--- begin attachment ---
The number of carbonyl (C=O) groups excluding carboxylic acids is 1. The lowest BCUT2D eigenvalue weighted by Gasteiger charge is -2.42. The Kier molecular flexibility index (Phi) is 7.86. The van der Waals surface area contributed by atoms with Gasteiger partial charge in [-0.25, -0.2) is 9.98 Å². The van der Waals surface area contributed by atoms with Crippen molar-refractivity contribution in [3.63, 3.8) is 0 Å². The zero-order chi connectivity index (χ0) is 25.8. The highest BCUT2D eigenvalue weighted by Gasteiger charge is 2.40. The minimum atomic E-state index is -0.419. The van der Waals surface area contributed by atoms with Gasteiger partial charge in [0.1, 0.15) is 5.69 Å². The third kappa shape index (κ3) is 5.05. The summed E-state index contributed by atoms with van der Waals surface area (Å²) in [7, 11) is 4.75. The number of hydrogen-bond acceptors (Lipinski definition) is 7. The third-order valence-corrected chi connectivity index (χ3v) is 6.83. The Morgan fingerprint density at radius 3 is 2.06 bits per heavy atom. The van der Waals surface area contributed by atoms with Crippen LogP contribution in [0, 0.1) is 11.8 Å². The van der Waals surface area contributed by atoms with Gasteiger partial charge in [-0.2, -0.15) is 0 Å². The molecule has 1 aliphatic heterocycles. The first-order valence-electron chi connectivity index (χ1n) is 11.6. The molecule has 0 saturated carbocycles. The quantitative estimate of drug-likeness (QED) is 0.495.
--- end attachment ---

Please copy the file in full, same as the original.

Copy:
The number of carbonyl (C=O) groups excluding carboxylic acids is 1. The lowest BCUT2D eigenvalue weighted by Gasteiger charge is -2.42. The Kier molecular flexibility index (Phi) is 7.86. The van der Waals surface area contributed by atoms with Gasteiger partial charge in [-0.25, -0.2) is 9.98 Å². The van der Waals surface area contributed by atoms with Crippen molar-refractivity contribution in [3.63, 3.8) is 0 Å². The zero-order chi connectivity index (χ0) is 25.8. The highest BCUT2D eigenvalue weighted by Gasteiger charge is 2.40. The minimum atomic E-state index is -0.419. The van der Waals surface area contributed by atoms with Gasteiger partial charge in [0.1, 0.15) is 5.69 Å². The third kappa shape index (κ3) is 5.05. The summed E-state index contributed by atoms with van der Waals surface area (Å²) in [7, 11) is 4.75. The number of hydrogen-bond acceptors (Lipinski definition) is 7. The third-order valence-corrected chi connectivity index (χ3v) is 6.83. The Morgan fingerprint density at radius 3 is 2.06 bits per heavy atom. The van der Waals surface area contributed by atoms with Crippen LogP contribution in [0, 0.1) is 11.8 Å². The van der Waals surface area contributed by atoms with Gasteiger partial charge in [-0.2, -0.15) is 0 Å². The molecule has 1 aliphatic heterocycles. The first-order valence-electron chi connectivity index (χ1n) is 11.6. The molecule has 0 saturated carbocycles. The quantitative estimate of drug-likeness (QED) is 0.495.